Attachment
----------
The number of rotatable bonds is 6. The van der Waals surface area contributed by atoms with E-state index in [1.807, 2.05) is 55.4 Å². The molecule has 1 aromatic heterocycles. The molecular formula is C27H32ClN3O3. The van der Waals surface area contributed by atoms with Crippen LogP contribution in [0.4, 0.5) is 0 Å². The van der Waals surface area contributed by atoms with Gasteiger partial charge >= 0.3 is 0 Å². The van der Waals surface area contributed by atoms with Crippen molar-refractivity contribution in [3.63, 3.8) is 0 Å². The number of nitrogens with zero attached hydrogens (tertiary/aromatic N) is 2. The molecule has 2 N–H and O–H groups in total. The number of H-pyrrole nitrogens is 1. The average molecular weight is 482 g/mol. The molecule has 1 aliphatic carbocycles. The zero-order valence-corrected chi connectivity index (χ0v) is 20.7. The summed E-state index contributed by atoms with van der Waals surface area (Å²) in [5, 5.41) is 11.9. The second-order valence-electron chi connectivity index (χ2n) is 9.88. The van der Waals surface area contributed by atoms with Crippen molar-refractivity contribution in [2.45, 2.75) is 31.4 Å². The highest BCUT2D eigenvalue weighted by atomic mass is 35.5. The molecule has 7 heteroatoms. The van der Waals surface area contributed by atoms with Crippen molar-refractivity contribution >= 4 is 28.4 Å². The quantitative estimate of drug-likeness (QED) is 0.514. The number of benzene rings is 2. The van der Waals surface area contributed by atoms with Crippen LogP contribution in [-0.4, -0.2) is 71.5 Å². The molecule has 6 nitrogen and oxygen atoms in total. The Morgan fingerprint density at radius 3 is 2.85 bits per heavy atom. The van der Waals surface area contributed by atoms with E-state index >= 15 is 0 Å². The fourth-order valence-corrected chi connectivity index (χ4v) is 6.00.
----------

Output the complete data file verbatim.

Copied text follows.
The number of rotatable bonds is 6. The van der Waals surface area contributed by atoms with E-state index in [1.807, 2.05) is 55.4 Å². The molecule has 1 aromatic heterocycles. The molecular formula is C27H32ClN3O3. The van der Waals surface area contributed by atoms with Crippen LogP contribution in [0.4, 0.5) is 0 Å². The van der Waals surface area contributed by atoms with Gasteiger partial charge >= 0.3 is 0 Å². The van der Waals surface area contributed by atoms with Crippen molar-refractivity contribution in [3.63, 3.8) is 0 Å². The number of nitrogens with zero attached hydrogens (tertiary/aromatic N) is 2. The molecule has 2 N–H and O–H groups in total. The number of H-pyrrole nitrogens is 1. The average molecular weight is 482 g/mol. The molecule has 1 aliphatic carbocycles. The zero-order valence-corrected chi connectivity index (χ0v) is 20.7. The summed E-state index contributed by atoms with van der Waals surface area (Å²) in [5, 5.41) is 11.9. The second-order valence-electron chi connectivity index (χ2n) is 9.88. The van der Waals surface area contributed by atoms with Crippen molar-refractivity contribution in [2.45, 2.75) is 31.4 Å². The highest BCUT2D eigenvalue weighted by atomic mass is 35.5. The molecule has 7 heteroatoms. The van der Waals surface area contributed by atoms with Crippen molar-refractivity contribution >= 4 is 28.4 Å². The quantitative estimate of drug-likeness (QED) is 0.514. The number of benzene rings is 2. The van der Waals surface area contributed by atoms with Crippen LogP contribution in [-0.4, -0.2) is 71.5 Å². The molecule has 6 nitrogen and oxygen atoms in total. The Morgan fingerprint density at radius 3 is 2.85 bits per heavy atom. The van der Waals surface area contributed by atoms with E-state index >= 15 is 0 Å². The fourth-order valence-corrected chi connectivity index (χ4v) is 6.00.